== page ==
AILA Public Statements, Press Releases

AILA: AG Aims to Detain Asylum Seekers, Intruding Further on Immigration Court Independence

4/17/19 AILA Doc. No. 19041734. Admissions & Border, Asylum, Detention & Bond, Removal & Relief
George Tzamaras
Belle Woods

WASHINGTON, DC - On April 16, 2019, Attorney General William Barr issued a decision in Matter of M-S- in which he determined that asylum seekers who establish a credible fear of persecution and will be placed in removal proceedings are not eligible for an individualized determination of their custody status before the immigration court.

AILA Treasurer Jeremy McKinney stated, "With this decision, the Attorney General is unilaterally depriving asylum seekers of their right to a bond hearing in front of an immigration judge despite the fact they have passed a credible fear interview administered by a USCIS asylum officer. By overturning Matter of X-K, which provided for an independent review of the government's justification to detain someone, the Attorney General is sweeping aside 14 years of standing Board of Immigration Appeals precedent that the courts and DHS have long implemented. This is a devastating blow to those seeking protection from persecution at the U.S. border, since far more will be held in detention. This decision further expands mandatory and prolonged detention of people who are neither dangerous nor flight risks, practices which are constitutionally suspect and a waste of taxpayer money. This administration is using detention as a sword against both due process and the humanitarian principles our nation was founded upon."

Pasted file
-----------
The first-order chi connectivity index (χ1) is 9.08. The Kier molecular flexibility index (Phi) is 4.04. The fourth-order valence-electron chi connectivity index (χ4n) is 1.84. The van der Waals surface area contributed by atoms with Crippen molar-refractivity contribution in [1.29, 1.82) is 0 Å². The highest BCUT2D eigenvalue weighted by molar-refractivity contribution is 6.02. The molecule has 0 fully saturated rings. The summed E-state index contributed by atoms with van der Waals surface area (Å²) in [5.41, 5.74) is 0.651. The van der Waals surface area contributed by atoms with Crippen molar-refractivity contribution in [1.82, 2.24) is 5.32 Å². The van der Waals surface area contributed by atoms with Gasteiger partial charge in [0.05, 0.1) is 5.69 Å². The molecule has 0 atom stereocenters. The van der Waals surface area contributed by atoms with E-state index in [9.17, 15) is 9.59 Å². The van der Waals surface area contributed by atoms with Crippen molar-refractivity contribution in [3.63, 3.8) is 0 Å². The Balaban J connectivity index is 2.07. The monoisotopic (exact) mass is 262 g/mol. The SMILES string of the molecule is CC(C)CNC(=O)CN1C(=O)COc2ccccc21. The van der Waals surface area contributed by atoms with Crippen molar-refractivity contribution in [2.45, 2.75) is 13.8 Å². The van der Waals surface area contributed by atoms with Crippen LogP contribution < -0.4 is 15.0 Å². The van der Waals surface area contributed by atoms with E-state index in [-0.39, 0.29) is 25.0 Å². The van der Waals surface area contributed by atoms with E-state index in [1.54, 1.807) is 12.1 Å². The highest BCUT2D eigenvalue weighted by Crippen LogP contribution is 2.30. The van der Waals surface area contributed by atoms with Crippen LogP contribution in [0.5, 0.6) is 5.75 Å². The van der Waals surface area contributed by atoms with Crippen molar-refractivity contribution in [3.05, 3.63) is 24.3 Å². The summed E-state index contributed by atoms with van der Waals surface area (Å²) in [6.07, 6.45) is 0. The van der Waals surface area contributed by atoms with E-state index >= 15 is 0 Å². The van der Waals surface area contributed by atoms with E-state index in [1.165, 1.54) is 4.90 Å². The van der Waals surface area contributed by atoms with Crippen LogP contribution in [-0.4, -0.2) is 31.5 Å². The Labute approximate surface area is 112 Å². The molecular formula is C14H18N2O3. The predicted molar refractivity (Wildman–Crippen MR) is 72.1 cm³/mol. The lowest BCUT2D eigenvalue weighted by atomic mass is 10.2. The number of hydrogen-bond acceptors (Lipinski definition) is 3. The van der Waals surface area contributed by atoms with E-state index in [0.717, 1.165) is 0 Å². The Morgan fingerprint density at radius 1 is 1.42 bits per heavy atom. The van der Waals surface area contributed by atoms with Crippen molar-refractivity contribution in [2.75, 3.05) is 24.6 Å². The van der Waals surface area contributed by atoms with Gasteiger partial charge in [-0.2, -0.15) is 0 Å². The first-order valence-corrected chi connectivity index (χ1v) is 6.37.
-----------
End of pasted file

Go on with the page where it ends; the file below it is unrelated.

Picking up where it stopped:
AILA Executive Director Benjamin Johnson added, "While Matter of M-S- will not take effect for 90 days, the impact of Attorney General Barr's decision, along with the other decisions issued by his immediate predecessors on asylum and the nation's immigration courts, cannot be overstated. With full control over the immigration court system, the Attorney General is not only rewriting asylum and detention law but also stripping judges of the most basic operational authorities and judicial independence. Asylum seekers arriving at the southern border can be processed in an orderly way while also being provided with thorough and fair review of their asylum cases. To accomplish that, the immigration courts must be allowed to operate as courts, not puppets of the Attorney General. Without delay Congress should create an Article One immigration court system, separate from the Department of Justice to counteract the political machinations of the administration."